Figure 1: (a and b): Clinical photograph of a senile scleral plaque (black arrow representing lateral rectus muscle insertion). (c and d): Representative AS-OCT image of the senile scleral plaque of the right and left eye, respectively. Horizontal section showing the distance of the anterior border of SSP from limbus in the right eye (3.7 mm) and left eye (3.1 mm), respectively, and in relation to lateral rectus muscle insertion. Vertical section showing blood vessels represented by red arrows

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The AS-OCT image was obtained from ZEISS CIRRUS 5000 HD AS-OCT [Figure 1]c and [Figure 1]d. SSP appears hypo-reflective because of the hyalinized translucent scleral fibers, and the dilated, tortuous conjunctival vessels appear as hypo-reflective circular areas (red arrows). The distance of the SSP from the limbus in relation to the lateral rectus muscle and overlying vessels noted clinically corroborated with the AS-OCT image.


  Discussion Top


Senile sclera plaques are found to be in relation to the muscle insertions because of stress and strain on the sclera by the action of muscles. It occurs in senile subjects because of dehydration and scleral ischemia following age-related atherosclerosis. They remain stable or calcified or progressively thin, leading to scleromalacia and perforation.[3] AS-OCT helps to confirm and objectively quantify the extent of thinning. Serial AS-OCT can identify progressive thinning before it is clinically evident. In patients undergoing intravitreal injections or scleral procedures, along with a routine scleral examination for areas of thinning, AS-OCT is recommended to understand risks of perforation.[2] Besides, it can also help in differentiating it from mimicking lesions, namely, necrotizing scleritis, scleromalacia perforans, conjunctival malignant melanoma, and choroidal melanoma[5] when in doubt.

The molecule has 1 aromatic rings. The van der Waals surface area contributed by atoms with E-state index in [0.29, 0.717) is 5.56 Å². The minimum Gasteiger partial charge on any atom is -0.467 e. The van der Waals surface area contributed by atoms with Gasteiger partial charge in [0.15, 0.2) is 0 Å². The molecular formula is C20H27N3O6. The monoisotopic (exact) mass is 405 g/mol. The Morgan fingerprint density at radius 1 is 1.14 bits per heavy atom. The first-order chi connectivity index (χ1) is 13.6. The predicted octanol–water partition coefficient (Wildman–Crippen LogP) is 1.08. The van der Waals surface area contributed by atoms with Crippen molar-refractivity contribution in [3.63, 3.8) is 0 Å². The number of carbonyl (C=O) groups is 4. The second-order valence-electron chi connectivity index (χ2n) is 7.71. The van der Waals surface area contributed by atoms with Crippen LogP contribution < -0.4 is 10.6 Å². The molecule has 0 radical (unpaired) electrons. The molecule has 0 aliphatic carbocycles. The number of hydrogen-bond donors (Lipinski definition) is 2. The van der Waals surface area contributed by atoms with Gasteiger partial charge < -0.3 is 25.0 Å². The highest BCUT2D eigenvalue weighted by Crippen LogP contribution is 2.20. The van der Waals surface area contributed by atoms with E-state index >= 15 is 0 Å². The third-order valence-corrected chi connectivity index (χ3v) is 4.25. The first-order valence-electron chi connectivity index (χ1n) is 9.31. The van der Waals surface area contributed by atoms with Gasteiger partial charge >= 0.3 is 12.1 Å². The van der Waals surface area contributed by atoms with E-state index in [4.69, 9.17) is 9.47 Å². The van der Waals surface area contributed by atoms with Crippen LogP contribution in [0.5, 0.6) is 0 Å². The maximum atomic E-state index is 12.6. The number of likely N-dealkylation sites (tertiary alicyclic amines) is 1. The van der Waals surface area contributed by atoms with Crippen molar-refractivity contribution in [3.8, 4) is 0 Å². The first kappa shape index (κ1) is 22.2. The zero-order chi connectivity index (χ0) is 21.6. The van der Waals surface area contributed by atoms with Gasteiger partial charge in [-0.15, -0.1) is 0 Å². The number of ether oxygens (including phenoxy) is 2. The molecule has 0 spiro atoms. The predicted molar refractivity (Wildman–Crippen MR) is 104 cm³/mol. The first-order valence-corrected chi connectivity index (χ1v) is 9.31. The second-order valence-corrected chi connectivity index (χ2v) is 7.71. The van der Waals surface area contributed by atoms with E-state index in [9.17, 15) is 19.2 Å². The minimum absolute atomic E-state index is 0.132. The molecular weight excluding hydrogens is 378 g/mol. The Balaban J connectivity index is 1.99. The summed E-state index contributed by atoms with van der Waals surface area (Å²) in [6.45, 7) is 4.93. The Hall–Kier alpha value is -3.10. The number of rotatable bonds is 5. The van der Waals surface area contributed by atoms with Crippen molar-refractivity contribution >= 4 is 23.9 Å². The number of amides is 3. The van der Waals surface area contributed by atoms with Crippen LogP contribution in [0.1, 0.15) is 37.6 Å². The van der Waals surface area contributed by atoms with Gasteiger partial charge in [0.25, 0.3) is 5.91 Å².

Conclusion Top


SSPs are managed conservatively with periodic review, and AS-OCT helps to objectively complement the clinical diagnosis, monitor progressive scleral thinning, and aid in surgical planning.

Declaration of patient consent

The authors certify that they have obtained all appropriate patient consent forms. In the form the patient(s) has/have given his/her/their consent for his/her/their images and other clinical information to be reported in the journal. The patients understand that their names and initials will not be published and due efforts will be made to conceal their identity, but anonymity cannot be guaranteed.

Financial support and sponsorship

Nil.

Conflicts of interest

There are no conflicts of interest.



 
  References Top

1.
Horowitz S, Damasceno N, Damasceno E. Prevalence and factors associated with scleral hyaline plaque: Clinical study of older adults in south eastern Brazil. Clin Ophthalmol 2015;9:1187-93.  Back to cited text no. 1
    
2.
Beck M, Schlatter B, Wolf S, Zinkernagel MS. Senile scleral plaques imaged with enhanced depth optical coherence tomography. Acta Ophthalmologica 2015;93:e188-92.  Back to cited text no. 2
    
3.
Manschot WA. Senile scleral plaques and senile scleromalacia. Br J Ophthalmol 1978;62:376-80.  Back to cited text no. 3
    
4.
Boshoff PH. Hyaline scleral plaques. Arch Ophthalmol 1942;28:503-6.  Back to cited text no. 4
    
5.
Murthy SI, Sangwan VS. Bilateral senile scleral plaques mimicking post-inflammatory scleral ectasia. Indian J Ophthalmol 2004;52:59-60.  Back to cited text no. 5